This is Jain lotus mandala. According to some authors, it is used as a travelling shrine. The hinged eight petals, each hosting three Tirthankara’s, when closed forms a lotus bud. The ring, you see on one of the petals, holds the petals in place in the closed position. The central part has a Jina in the meditative position. This is from the Digambara, sky-clad, sect of Jainism.
Examples of Jain Lotus mandala with four petals also exist. The book on The Peaceful liberators Jain Art from India by Dr Pratapaditya Pal documents one such example. Studies in Tuluva History and Culture by Dr Gururaja Bhatt has an example of eight-petaled Kamaladala Parasvanath (Plate 413 C).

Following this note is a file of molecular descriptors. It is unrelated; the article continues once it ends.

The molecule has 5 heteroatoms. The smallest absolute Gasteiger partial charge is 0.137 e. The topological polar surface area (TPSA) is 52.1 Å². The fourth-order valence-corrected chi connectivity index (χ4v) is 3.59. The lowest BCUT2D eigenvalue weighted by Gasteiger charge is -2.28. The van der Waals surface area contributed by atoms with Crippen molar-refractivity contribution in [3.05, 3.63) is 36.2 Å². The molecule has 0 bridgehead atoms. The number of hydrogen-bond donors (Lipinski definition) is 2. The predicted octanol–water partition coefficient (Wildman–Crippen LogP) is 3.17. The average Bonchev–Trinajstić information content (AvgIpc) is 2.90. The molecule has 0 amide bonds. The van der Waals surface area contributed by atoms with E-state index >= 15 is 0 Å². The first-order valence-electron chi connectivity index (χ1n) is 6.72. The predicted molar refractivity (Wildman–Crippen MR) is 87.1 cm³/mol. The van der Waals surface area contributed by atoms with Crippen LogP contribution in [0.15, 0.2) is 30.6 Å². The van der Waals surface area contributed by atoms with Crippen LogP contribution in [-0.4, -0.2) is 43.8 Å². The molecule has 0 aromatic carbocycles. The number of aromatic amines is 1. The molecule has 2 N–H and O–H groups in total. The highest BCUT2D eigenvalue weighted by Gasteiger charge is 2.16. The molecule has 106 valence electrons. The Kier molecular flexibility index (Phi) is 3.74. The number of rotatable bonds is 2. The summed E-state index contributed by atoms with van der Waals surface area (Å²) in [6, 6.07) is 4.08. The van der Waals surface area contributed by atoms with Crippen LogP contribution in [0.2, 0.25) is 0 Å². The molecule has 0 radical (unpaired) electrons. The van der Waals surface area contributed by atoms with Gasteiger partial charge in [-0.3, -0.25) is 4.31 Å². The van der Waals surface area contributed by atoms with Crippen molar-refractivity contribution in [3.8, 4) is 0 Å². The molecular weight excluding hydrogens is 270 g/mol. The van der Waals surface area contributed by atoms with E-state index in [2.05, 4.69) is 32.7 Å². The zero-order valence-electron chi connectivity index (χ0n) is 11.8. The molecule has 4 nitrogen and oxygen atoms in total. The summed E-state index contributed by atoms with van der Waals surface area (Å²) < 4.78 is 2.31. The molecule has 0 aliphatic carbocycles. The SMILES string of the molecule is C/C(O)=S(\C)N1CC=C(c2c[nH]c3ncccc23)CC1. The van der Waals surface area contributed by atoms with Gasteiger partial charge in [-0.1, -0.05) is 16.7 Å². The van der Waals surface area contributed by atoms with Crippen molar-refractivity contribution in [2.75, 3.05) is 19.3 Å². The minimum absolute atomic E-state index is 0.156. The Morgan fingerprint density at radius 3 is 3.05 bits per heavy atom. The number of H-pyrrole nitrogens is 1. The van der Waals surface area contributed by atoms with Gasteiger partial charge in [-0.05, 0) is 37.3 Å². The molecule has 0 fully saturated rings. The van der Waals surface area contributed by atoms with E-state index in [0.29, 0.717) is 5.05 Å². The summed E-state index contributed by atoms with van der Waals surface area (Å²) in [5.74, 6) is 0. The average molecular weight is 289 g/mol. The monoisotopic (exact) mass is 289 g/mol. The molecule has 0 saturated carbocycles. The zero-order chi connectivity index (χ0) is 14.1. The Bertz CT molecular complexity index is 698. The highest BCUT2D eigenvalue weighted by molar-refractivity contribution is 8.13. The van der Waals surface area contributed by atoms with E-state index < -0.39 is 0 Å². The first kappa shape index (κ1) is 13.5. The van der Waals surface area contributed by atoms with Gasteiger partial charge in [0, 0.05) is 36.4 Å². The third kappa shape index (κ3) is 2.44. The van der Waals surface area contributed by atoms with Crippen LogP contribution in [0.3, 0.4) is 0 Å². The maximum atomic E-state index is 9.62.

Use of lotus has several connotations, lotus symbolises heart and lotus flower is a symbol of purity.
Similar Lotus mandalas are used by Hindu and Buddhists faiths as well, especially in the eastern part of the Indian subcontinent (Bihar, Bengal ) and the Himalayan region (Nepal and Tibet).
The example in this blog may not be very old, though it appears to have been used in rituals. I have seen another similar example with a dealer.
The Lotus Mandala is about 18 cm in height in the closed position and when open it measures 25 cm diagonally.